Scatterplots showing the relationship between RIT at baseline and RIT at 24 months. Panel A shows data for eyes for which the AdaptDx software computed RIT automatically. Panel B shows data for eyes where recovery of sensitivity was so slow that the AdaptDx did not compute RIT. For these eyes we used nonlinear regression to estimate RIT, as described previously.26 Both panels show that for the vast majority of eyes, RIT at 24 months was greater than at baseline, signifying that the speed of RMDA had slowed over 24 months.
Figure 2
 
Scatterplots showing the relationship between RIT at baseline and RIT at 24 months. Panel A shows data for eyes for which the AdaptDx software computed RIT automatically. Panel B shows data for eyes where recovery of sensitivity was so slow that the AdaptDx did not compute RIT. For these eyes we used nonlinear regression to estimate RIT, as described previously.26 Both panels show that for the vast majority of eyes, RIT at 24 months was greater than at baseline, signifying that the speed of RMDA had slowed over 24 months.
Figure 3
 
Representative examples of dark adaptation plots for four participants at baseline and 24 months. Panel A shows a participant with fast dark adaptation at baseline, which was unchanged 24 months later. Panels B, C, and D show examples of worsening dark adaptation delays (increased RIT) by the 24-month visit.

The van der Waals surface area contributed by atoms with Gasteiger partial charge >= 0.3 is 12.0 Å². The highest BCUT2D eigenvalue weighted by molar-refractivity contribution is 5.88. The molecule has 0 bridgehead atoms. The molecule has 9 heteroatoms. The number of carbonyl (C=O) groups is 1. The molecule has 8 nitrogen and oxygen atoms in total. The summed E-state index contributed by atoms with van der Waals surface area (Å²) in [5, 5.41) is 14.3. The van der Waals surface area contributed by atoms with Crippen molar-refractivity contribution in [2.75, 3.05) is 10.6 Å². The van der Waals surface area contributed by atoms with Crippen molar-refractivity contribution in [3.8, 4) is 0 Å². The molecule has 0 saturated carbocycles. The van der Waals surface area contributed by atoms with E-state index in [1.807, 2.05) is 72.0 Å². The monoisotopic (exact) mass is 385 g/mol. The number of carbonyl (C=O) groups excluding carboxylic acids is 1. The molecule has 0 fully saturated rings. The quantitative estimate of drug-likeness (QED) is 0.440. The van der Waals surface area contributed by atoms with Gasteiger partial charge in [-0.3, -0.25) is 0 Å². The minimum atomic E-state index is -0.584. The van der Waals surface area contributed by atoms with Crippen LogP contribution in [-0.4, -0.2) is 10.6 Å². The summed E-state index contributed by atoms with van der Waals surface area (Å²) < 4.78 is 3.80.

Figure 3
 
Representative examples of dark adaptation plots for four participants at baseline and 24 months. Panel A shows a participant with fast dark adaptation at baseline, which was unchanged 24 months later. Panels B, C, and D show examples of worsening dark adaptation delays (increased RIT) by the 24-month visit.
Table 1
 
Demographic and Baseline Characteristics of the Sample (N = 30)
Table 1
 
Demographic and Baseline Characteristics of the Sample (N = 30)
Table 2
 
For the Test Eye in Individual Participants, Changes in Visual Acuity and Rod-Mediated Dark Adaptation over 12 and 24 Months
Table 2
 
For the Test Eye in Individual Participants, Changes in Visual Acuity and Rod-Mediated Dark Adaptation over 12 and 24 Months
Table 3
 
Characteristics Associated with Change in RIT over 24 Months
Table 3
 
Characteristics Associated with Change in RIT over 24 Months